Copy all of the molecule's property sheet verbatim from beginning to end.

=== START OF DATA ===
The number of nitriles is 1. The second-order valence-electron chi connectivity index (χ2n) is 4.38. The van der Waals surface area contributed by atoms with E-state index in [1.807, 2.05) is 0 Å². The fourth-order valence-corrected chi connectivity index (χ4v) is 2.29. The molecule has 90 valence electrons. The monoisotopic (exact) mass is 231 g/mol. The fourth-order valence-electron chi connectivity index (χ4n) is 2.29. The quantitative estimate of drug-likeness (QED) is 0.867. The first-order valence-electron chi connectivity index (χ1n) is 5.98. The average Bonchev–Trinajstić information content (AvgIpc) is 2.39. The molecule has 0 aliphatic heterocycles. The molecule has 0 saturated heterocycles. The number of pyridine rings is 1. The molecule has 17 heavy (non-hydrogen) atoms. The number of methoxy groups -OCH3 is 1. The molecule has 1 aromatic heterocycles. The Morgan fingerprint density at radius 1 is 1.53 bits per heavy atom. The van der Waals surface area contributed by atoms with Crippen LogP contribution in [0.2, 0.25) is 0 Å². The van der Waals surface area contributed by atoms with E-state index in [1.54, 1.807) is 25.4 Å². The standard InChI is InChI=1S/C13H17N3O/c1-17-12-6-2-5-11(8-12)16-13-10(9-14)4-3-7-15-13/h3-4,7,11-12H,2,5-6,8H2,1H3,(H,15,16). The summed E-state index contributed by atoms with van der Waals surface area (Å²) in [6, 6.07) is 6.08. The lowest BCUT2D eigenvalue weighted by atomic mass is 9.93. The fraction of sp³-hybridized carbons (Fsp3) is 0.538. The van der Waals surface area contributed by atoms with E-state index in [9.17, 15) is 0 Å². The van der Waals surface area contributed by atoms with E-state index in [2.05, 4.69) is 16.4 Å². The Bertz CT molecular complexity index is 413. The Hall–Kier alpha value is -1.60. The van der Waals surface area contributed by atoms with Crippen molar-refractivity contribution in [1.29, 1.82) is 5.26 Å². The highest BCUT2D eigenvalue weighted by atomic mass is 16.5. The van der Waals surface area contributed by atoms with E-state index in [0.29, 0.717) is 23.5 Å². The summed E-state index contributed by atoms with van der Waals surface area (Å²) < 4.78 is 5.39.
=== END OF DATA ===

The number of nitriles is 1. The second-order valence-electron chi connectivity index (χ2n) is 4.38. The van der Waals surface area contributed by atoms with E-state index in [1.807, 2.05) is 0 Å². The fourth-order valence-corrected chi connectivity index (χ4v) is 2.29. The molecule has 90 valence electrons. The monoisotopic (exact) mass is 231 g/mol. The fourth-order valence-electron chi connectivity index (χ4n) is 2.29. The quantitative estimate of drug-likeness (QED) is 0.867. The first-order valence-electron chi connectivity index (χ1n) is 5.98. The average Bonchev–Trinajstić information content (AvgIpc) is 2.39. The molecule has 0 aliphatic heterocycles. The molecule has 0 saturated heterocycles. The number of pyridine rings is 1. The molecule has 17 heavy (non-hydrogen) atoms. The number of methoxy groups -OCH3 is 1. The molecule has 1 aromatic heterocycles. The Morgan fingerprint density at radius 1 is 1.53 bits per heavy atom. The van der Waals surface area contributed by atoms with Crippen LogP contribution in [0.2, 0.25) is 0 Å². The van der Waals surface area contributed by atoms with E-state index in [1.54, 1.807) is 25.4 Å². The standard InChI is InChI=1S/C13H17N3O/c1-17-12-6-2-5-11(8-12)16-13-10(9-14)4-3-7-15-13/h3-4,7,11-12H,2,5-6,8H2,1H3,(H,15,16). The summed E-state index contributed by atoms with van der Waals surface area (Å²) in [6, 6.07) is 6.08. The lowest BCUT2D eigenvalue weighted by atomic mass is 9.93. The fraction of sp³-hybridized carbons (Fsp3) is 0.538. The van der Waals surface area contributed by atoms with E-state index in [9.17, 15) is 0 Å². The van der Waals surface area contributed by atoms with E-state index in [2.05, 4.69) is 16.4 Å². The Bertz CT molecular complexity index is 413. The Hall–Kier alpha value is -1.60. The van der Waals surface area contributed by atoms with Crippen molar-refractivity contribution in [1.29, 1.82) is 5.26 Å². The highest BCUT2D eigenvalue weighted by atomic mass is 16.5. The van der Waals surface area contributed by atoms with E-state index in [0.29, 0.717) is 23.5 Å². The summed E-state index contributed by atoms with van der Waals surface area (Å²) < 4.78 is 5.39.